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    Fighting crime without CCTV Following Westminster Council’s decision to withdraw its funding for CCTV in the borough, the Budget Monitoring Sub-Committee and the Budget and Performance Committee held sessions with the Metropolitan Police Service to discuss the funding of CCTV systems across London and the implications for fighting crime around the capital if other councils follow suit. In the October 2016 session, MOPAC and the Met committed to working together to find an immediate solution to Westminster’s funding issue and consider whether a pan-London approach was needed to fund CCTV across the capital. The Met has already made £1 billion of property sales, and is planning for more Policing London with no increased budget In October 2016, the committee assessed a drive by the Metropolitan Police to find efficiency savings. The Met needs to identify a further £400 million of savings by 2020, having already taken £600 million of costs out of its budget. The committee examined the Met’s progress with its estates, information technology, and commercial strategies. London Stadium spiralling costs The Budget Monitoring Sub-Committee examined the rising costs of the London Stadium with the London Legacy Development Corporation (LLDC) in December. Media reports suggested that the costs of the stadium had risen by an additional £51 million—a figure confirmed by the LLDC’s Chief Executive during the meeting. The LLDC told the committee this would be the final cost increase for the stadium, and that the additional costs were primarily the result of having to appoint a new contractor after the previous contractor went bankrupt. London Assembly I Annual Report 2016—17 20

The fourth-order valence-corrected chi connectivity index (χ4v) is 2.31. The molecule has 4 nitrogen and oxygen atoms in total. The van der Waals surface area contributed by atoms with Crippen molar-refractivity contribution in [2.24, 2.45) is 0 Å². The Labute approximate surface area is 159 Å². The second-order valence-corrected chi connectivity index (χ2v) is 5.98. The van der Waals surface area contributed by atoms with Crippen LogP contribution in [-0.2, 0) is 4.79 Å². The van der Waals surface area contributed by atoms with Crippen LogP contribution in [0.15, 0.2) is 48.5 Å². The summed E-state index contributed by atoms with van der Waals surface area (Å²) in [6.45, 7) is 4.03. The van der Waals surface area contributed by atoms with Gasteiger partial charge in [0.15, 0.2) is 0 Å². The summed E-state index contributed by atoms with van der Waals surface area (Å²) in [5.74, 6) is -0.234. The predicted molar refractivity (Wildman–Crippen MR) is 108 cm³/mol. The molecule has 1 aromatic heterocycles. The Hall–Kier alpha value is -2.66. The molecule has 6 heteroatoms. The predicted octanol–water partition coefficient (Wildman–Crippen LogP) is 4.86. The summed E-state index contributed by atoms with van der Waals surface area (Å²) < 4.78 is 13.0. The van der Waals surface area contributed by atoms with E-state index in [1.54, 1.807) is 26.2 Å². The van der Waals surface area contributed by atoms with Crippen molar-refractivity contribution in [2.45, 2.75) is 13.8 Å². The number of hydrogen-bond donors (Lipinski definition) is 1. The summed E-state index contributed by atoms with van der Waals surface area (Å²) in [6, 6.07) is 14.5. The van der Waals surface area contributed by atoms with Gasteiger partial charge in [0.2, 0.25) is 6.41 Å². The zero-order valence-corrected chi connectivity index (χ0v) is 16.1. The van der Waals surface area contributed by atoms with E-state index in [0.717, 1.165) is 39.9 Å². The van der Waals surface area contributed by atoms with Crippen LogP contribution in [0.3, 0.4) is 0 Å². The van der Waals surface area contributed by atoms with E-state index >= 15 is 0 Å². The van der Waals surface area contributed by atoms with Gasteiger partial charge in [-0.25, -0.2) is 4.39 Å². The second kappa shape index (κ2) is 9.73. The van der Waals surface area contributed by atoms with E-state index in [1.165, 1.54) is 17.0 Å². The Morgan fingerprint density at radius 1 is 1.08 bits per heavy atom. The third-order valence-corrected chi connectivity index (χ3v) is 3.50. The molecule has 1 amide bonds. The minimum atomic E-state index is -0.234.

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    2. Watching the wheels in London Tubes, trains, buses, trams, taxis and minicabs, walking, cycling and roads all make up the complex transport structure in London. The Transport Committee examines all aspects of the capital's transport system in order to press for improvements for Londoners. The committee pays particular attention to how the Mayor's Transport Strategy is being implemented, and looks closely at the work of Transport for London and other transport operators. London Assembly I Annual Report 2016—17 21